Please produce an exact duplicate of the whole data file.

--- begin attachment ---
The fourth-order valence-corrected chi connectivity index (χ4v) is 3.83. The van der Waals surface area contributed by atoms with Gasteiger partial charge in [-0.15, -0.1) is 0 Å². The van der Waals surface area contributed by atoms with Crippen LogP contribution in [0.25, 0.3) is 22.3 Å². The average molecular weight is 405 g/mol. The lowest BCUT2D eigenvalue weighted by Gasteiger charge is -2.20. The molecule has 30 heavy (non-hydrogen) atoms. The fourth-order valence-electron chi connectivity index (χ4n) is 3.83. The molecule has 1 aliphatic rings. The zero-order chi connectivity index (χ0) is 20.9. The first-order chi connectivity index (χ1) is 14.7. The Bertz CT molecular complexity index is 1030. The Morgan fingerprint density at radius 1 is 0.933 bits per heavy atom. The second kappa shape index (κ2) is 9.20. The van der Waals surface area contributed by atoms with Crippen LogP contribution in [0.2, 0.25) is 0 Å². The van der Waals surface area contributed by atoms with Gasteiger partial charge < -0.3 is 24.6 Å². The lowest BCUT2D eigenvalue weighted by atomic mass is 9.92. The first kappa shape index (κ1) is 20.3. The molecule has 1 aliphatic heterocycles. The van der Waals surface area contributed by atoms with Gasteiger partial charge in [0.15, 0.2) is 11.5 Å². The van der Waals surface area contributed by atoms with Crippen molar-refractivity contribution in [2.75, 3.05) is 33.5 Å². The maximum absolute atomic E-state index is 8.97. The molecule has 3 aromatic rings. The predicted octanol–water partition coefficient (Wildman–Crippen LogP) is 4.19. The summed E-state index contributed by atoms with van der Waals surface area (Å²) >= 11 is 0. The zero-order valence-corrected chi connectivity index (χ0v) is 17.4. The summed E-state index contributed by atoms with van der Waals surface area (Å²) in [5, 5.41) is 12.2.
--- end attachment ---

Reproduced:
The fourth-order valence-corrected chi connectivity index (χ4v) is 3.83. The van der Waals surface area contributed by atoms with Gasteiger partial charge in [-0.15, -0.1) is 0 Å². The van der Waals surface area contributed by atoms with Crippen LogP contribution in [0.25, 0.3) is 22.3 Å². The average molecular weight is 405 g/mol. The lowest BCUT2D eigenvalue weighted by Gasteiger charge is -2.20. The molecule has 30 heavy (non-hydrogen) atoms. The fourth-order valence-electron chi connectivity index (χ4n) is 3.83. The molecule has 1 aliphatic rings. The zero-order chi connectivity index (χ0) is 20.9. The first-order chi connectivity index (χ1) is 14.7. The Bertz CT molecular complexity index is 1030. The Morgan fingerprint density at radius 1 is 0.933 bits per heavy atom. The second kappa shape index (κ2) is 9.20. The van der Waals surface area contributed by atoms with Crippen LogP contribution in [0.2, 0.25) is 0 Å². The van der Waals surface area contributed by atoms with Gasteiger partial charge < -0.3 is 24.6 Å². The lowest BCUT2D eigenvalue weighted by atomic mass is 9.92. The first kappa shape index (κ1) is 20.3. The molecule has 1 aliphatic heterocycles. The van der Waals surface area contributed by atoms with Gasteiger partial charge in [0.15, 0.2) is 11.5 Å². The van der Waals surface area contributed by atoms with Crippen molar-refractivity contribution in [2.75, 3.05) is 33.5 Å². The maximum absolute atomic E-state index is 8.97. The molecule has 3 aromatic rings. The predicted octanol–water partition coefficient (Wildman–Crippen LogP) is 4.19. The summed E-state index contributed by atoms with van der Waals surface area (Å²) >= 11 is 0. The zero-order valence-corrected chi connectivity index (χ0v) is 17.4. The summed E-state index contributed by atoms with van der Waals surface area (Å²) in [5, 5.41) is 12.2.